I borrowed in the sheets, warm slippery, and felt her touch. She traced her finger from my ear to my lips and placed a kiss there. She must think I’m still asleep.
“I know you’re almost awake,” she said. “I can feel it.”
I took a deep breath and smelled her; clean, fresh, like she just came from the shower. There was a something in the background, though, like someone else was there.
“You’re not listening. You have to wake up,” she whispered.
What did she mean? I am awake. Wait, what was that? I ignored the sound that tickled my awareness and focused on her smell, her voice. I cracked my eyes open and there she was, enclosed in light. No, not light, a glare. The sun shone in the window behind her and surrounded her face like a halo, making it hard to make out her features.
“Beth…” I said and reached to pull her back to me, to the warm sheets.
“Wake up, Danny. Let go.”
And then she was gone. I felt for her, but the sheets were cold.
“Wake up! Let’s go!” Jack shouted over the fire alarm.
Tom flew out of bed shaking off the remnants of his last dream with difficulty. At first he wasn’t sure where he was, but the moment it came back to him he was running to pole right behind Jack to get their turnout gear. The chief was shouting orders and men were scrambling.
A few minutes later they were on a call to a burning barn outside of town near the interstate, just a few miles from the truck stop. It was an old building, no livestock, no people, no electricity, no gas; just a lot of old straw and wood. By the time they got there the damage was done so they secured the area and put out what was left of the barn.
The day was getting warm and all the snow had melted overnight so the ground was soggy. Their boots left deep impressions in the mud and grass.
“Old barns go up like this and they’re gone in minutes. Like matchsticks,” Jack was saying. As they walked around watching the last of the smoke rise from the rubble. “It doesn’t take much.”
Tom just nodded. He knew too well how old buildings went up in flames and the shadows of last night’s dreams, nightmares rather, kept him from commenting. The chief was talking to the Deputy Smithson and pointing toward the roadway then back to his clipboard, and the deputy was nodding and writing his own report.
“… no accelerants,” they heard him say, “but this fire was started intentionally and the culprit’s tracks lead to the roadway over there.”
Tom and Jack headed in the direction Chief Crider pointed.
“Hey, boys!” the chief yelled, “Don’t contaminate those footprints.”
Jack waved that he heard him and they kept walking.
“Hey, I wanted to get you away from the other guys to ask you something.” Jack said.
“Ask away,” Tom replied.
“Are you… alright?” Jack asked haltingly.
Warily, Tom said, ” What do you mean?” Does crazy show that easily?
Jack leaned closer and said “You talk in your sleep, dude.”
Tom nodded and sighed, “Yeah, I know.” He had been dreaming of Beth and Kat a lot lately, sometimes one, sometimes both. Sometimes he relived the details of Beth’s death. “How much do you hear?”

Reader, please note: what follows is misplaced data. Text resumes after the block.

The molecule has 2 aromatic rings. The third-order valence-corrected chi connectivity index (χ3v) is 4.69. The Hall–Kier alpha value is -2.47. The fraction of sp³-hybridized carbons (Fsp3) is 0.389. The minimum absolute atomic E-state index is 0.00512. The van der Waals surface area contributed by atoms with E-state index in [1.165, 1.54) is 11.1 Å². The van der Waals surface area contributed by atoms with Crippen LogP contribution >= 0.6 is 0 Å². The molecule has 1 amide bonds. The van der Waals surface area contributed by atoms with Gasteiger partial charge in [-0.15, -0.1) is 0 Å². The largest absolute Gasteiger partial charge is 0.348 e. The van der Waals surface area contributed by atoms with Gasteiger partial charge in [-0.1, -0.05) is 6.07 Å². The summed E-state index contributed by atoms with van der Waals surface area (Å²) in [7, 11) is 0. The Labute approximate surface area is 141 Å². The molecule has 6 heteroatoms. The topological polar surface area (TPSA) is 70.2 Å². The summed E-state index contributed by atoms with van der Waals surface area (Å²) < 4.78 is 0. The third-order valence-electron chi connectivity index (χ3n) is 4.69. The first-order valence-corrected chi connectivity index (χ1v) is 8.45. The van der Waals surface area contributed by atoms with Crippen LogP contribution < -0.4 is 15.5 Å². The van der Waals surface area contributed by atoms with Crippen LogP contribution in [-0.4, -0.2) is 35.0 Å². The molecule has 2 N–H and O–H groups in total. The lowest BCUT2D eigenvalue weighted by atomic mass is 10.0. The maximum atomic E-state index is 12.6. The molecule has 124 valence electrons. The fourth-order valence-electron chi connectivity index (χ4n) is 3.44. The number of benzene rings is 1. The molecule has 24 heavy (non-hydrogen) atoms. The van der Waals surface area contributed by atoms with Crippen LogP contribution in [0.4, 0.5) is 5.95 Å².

“Just mumblings, mostly, but sometimes it gets a little… scary. A lot of thrashing. Who is Beth?”
Tom didn’t want to talk about Beth again, explain everything all over again. It was painful enough to dream about it, but forcing himself to relive it while conscious was a dangerous thing. He had to answer the questions so many times after it happened to the police, to the doctors, the shrinks, his parents, her parents. When he started talking about it the guilt showed through. He didn’t want the people in his new life to see that. He decided to keep it simple.
“She was my wife. She died a few years ago.”
Jack chewed on that for a minute before he asked the inevitable question, “How?”
Tom was prepared with simple answers.
Jack blew out a low whistle.
“It was quick. She broke her neck; didn’t feel anything.”
Not for long anyway. Nobody knows what anyone feels in that split second when the initial snap happens, before oblivion, but she never felt the burns. He didn’t go into the details of the con man that got away; the gas leak, the arguments about inspections, first with her and later with his own father.
They had an old gas stove and when Beth had said she smelled gas he thought it was from the burner she was about to light. He was standing in the open front door, just getting home. The next thing he knew he was on the front walk and his jacket was on fire. It didn’t register, though. All he could see was the house in flames, the open doorway laughing at him, smoke spewing out in mockery.
He heard the sirens down the street. Why weren’t they in there? How long was he out? What was taking so long? He sat up to go in the house himself and was held down by something. It was on fire, too, heavy. The door? Using all his strength he flung it off himself and literally peeled his melting jacket off his skin. The smell made him want to gag, the pain was blinding, but he took three deep breaths to push down the gorge and surged to the house.